OLDaily, by Stephen Downes

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April 27, 2011

Scientific Realism
Anjan Chakravartty, Stanford Encyclopedia of Philosophy, April 27, 2011.

An excellent new article has been posted in the Stanford Encyclopedia of Philosophy under the heading 'scientific realism'. Scientific realism is "typified by an epistemically positive attitude towards the outputs of scientific investigation, regarding both observable and unobservable aspects of the world." The article outlines three major dimensions of realist commitment, arguments in favour and against, and some 'foils' or alternatives to scientific realism. Educators should read this latter section carefully, as most contemporary approaches to education would be characterized as anti-realist. For a different perspective, the old article is also available. Via Gabriele Contessa.

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Not With A Bang: The First Wave of Science 2.0 Slowly Whimpers to an End
David Crotty, The Scholarly Kitchen, April 27, 2011.

files/images/393774336_6a120c18b7_m.jpg, size: 15220 bytes, type:  image/jpeg It takes a wealth of links and supporting data to get to this conclusion, but get there David Crotty does, with a logic that is irrefutable. "The clear trends are:
- moving away from corporate-backed social networking tools for scientists
- abandoning expensive efforts with little hope of monetization
- moving toward smaller, user-created and controlled networks
Web 2.0 hasn't failed for science - it has merely failed to live up to the initial hype and failed as a get-rich-quick scheme."

The evidence, I think, is significant. Here's just part of it:
- Elsevier's 2collab closed April 15
- Connotea is being overrun with link-farm spam
- Nature's flagship blog Nautilus closed April19 after most of the bloggers left last December
- National Geographic is taking over Scienceblogs, which never recovered from the Pepsi scandal

See also Geoff Livingston, 5 epic social (media) failures, via Kristina Schneider.

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Open Data
George Siemens, elearnspace, April 27, 2011.

George Siemens notes, "Recent funding cutbacks to this movement in the US – see Death of Open Data? – indicate that, in spite of commonsense and democracy, there is nothing inevitable about openness." Indeed. See also yhe Open Knowledge Foundation's overview of open data.

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15 Fantastic Ways to Use Flipboard
Vicki A. Davis, Cool Cat Teacher Blog, April 27, 2011.

files/images/13719160141_sNQH2.jpg, size: 23569 bytes, type:  image/jpeg Vicki A. Davis lists 15 things you can do with FlipBoard on the iPad. Note, for example, that you don't have to follow people to get good value out of Twitter (ironically, "many now who are unfollowing on Twitter en masse as they try to improve their Klout score" - if there's a score, there's people trying to game it) - you can read tweets from lists or hashtags instead (Davis writes, "My favorite Twitter based flipboard magazine for educators is from #edchat. Just type #edchat in the search and scroll down to follow the hashtag"). You can also add Google Reader, your blog, classroom blogs, Diigo groups (Davis: "the educators group on Diigo is one of my favorite go-to places for information") and yes, OLDaily.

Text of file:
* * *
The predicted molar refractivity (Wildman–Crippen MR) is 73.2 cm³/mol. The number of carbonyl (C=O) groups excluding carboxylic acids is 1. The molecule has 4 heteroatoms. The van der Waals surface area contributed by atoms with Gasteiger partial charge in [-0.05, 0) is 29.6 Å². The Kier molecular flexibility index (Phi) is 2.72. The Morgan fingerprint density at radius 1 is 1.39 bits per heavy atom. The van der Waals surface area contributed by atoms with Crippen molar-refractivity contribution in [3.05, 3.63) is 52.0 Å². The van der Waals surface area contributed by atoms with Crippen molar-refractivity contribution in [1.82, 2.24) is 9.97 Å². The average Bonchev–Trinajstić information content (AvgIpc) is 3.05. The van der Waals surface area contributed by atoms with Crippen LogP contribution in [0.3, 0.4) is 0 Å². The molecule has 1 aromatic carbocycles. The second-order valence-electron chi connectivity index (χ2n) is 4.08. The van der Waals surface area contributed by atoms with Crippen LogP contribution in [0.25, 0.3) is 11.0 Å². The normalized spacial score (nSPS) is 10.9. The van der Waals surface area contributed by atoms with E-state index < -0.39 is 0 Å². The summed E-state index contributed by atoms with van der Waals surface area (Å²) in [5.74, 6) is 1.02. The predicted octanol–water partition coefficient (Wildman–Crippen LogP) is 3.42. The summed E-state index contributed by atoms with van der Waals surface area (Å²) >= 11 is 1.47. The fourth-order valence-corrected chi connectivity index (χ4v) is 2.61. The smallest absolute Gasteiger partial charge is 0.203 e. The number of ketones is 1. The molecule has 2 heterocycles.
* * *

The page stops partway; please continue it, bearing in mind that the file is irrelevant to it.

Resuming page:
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Farewell, Kindle. Buh-bye, iPad.
Marc Bousquet, How the University Works, April 27, 2011.

I think sometime in the last week or two I mentioned low-cost tablets being widely deployed in the developing by next year. Next year is here, or will be after Asus can restock after selling out the first day after launching their transformer tablet. See also Wayan Vota: Eventually tablets will facilitate more personalized and interactive learning (love the image with this one, below):
files/images/tablet-computers.jpg, size: 243983 bytes, type:  image/jpeg

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YouTube Founders Acquire Delicious From Yahoo
Adam Ostrow, Mashable, April 27, 2011.

files/images/yahoo-delicious-sale.jpg, size: 31545 bytes, type:  image/jpeg Interesting. From Mashable: "The future of social bookmarking tool Delicious is no longer in doubt. Yahoo has sold the site to YouTube founders Chad Hurley and Steve Chen, where it will become part of a new company the pair has created called AVOS. According to an FAQ about the deal, Delicious makes it clear that user data will be preserved and that the new team will 'add new features and grow the service overall.'"

More acquisitions: VMWare has for some reason acquired SlideRocket. Also, Desire2Learn has acquired Captual. Pearson has acquired Schoolnet. And speculation continues about potential purchasers of Blackboard.

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Connectivism & the Relationship Era
Ari Bancale, A Gamer's Guide to Real Life, April 27, 2011.

Interesting and creative exploration of many of the ideas involved in connectivism and connective knowledge. The page includes a Prezi presentation that, among other things, identifies four connectivist layers: net potential, synergy, relationship and communication. Additional text follows, examining these layers. But where, asks the author, does gaming fit into this picture? "The gaming era is now being born from the connected minds of the kids who either just dropped out of the dysfunctional educational system or got their PhD's in their mid-20s. In the coming years, more and more people will be playing games not just for fun but for work."

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Copyright 2010 Stephen Downes Contact: stephen@downes.ca

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